So, Bartlet’s term ended last night on More4 and a new candidate was sworn in as the show bowed out.
The West Wing did something unusual in its second term: it got good again. Not good as in as good as the original series, but it improved – season 7 was far better than the poor showing that was season 5. It did it by becoming a different show.
When it started out, and when it was at its best, The West Wing (written, almost entirely, by Aaron Sorkin) was an office drama that just happened to be set in the White House. It wasn’t about campaigns or politics, it was about the people. The fact that it appeared on our screens so well formed is unlikely to be a coincidence. It wasn’t just an office drama, it was a particular office drama: Sports Night. As evidence, I offer:
Strong Principled Authoritarian Isaac Jaffe/President Bartlet
Confident Competent People Manager Dana Whitaker/Leo McGarry
Young (Excitable) Talents Casey McCall & Dan Rydell/Sam Seaborne & Josh Lyman
Nerd Played by Joshua Malina Jeremy Goodwin/Will Bailey
And I’m sure there are others…
The West Wing changed the setting, and tweaked to format (running as a drama at double the length) but it really has the same feel to it. However, Sports Night finished when it was fresh. By its fourth season, Sorkin’s The West Wing was beginning to show the cracks.
The trajectory of a show’s success is well documented. Most shows start out with promise, take a little time to bed in and get better and better until they jump the shark – you can often clearly see when it happens. It’s a success and everyone involved has a stake in keeping it going, and in fairness it may still be better than most else that’s on (The West Wing‘s season 5 is a case in point) so it limps on for a season or too until the audience or the advertising revenue declines to the point where the network decides to cut its losses.
The West Wing became a different show. For one season, the characters seemed like puppets, with someone pulling their strings, as the new show, steered by ER’s John Wells, emerged. Now concerned with story developments and political drama, the focus shifted away from an ensemble piece, successfully introducing a range of new characters and instead of including a storyline for each regular lead focused on particular stories and just the characters involved. Although I still don’t think it was as good as it used to be, if the show had new title I’d think it a great new series. In fact, it was basically a West Wing spinoff, with some of the same characters but a host of new ones in a show with a different production team.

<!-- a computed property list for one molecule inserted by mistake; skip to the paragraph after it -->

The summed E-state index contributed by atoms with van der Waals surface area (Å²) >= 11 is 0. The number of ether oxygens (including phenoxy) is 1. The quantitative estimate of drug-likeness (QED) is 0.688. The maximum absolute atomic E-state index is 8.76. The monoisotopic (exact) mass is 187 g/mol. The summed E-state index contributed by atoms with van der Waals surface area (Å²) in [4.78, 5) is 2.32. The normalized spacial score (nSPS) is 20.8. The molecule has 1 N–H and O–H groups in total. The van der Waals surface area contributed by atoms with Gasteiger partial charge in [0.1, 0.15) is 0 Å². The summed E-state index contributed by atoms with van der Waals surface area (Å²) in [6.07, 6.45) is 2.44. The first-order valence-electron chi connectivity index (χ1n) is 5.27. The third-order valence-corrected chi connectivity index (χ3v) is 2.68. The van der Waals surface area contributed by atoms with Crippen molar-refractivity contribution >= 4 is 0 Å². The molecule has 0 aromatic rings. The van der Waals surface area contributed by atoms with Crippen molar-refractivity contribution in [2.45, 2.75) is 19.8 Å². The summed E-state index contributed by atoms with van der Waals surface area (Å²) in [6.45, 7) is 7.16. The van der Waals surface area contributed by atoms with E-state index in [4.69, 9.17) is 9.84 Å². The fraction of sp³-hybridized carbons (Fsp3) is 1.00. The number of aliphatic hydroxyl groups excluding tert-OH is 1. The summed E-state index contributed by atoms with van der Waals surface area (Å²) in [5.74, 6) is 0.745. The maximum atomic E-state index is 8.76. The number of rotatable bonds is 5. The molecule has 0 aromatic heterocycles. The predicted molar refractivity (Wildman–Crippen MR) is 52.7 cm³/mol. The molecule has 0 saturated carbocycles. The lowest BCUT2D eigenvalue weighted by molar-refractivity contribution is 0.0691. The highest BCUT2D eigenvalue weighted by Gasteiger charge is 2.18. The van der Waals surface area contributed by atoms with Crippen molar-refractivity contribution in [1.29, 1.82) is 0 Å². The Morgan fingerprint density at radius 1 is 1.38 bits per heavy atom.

Other shows have tried this – The X-Files springs to mind, with its attempt to shift the emphasis onto Doggett and Reyes after Mulder left. They’d have done better if they’d knocked the old series on the head and made it a spinoff; every episode you were reminded how superior the old show was, and how it had jumped the shark.
Having said that, last night’s episodes neatly linked back to the old show, with dozens of old regulars and guest stars popping up in a beautifully written conclusion (Sorkin was offered the chance to write the show; he declined and it’s understandable why – it wasn’t his show anymore – but he does make a cameo appearance). The only strange thing was the flash-forward from the start of the season was never referred to, never wrapped up. Given how lucky they were not to get burned on that by the death of a leading actor there was no reason…
Meanwhile, for those of us who rewatching old Sports Night and Sorkin era West Wing DVDs, More4 will be showing Studio 60 on the Sunset Strip, the same show again, this time set behind the scenes of a TV show, and once again featuring many Sports Night and West Wing regulars. Let’s hope C4 treat it better than they treated The West Wing and show it sooner rather than later.
Update: I just watched The West Wing – The Stackhouse Filibuster which uses the letter writing device of Sports Night – Dear Louise. A number of other overlaps are listed at The Unofficial West Wing Continuity Guide.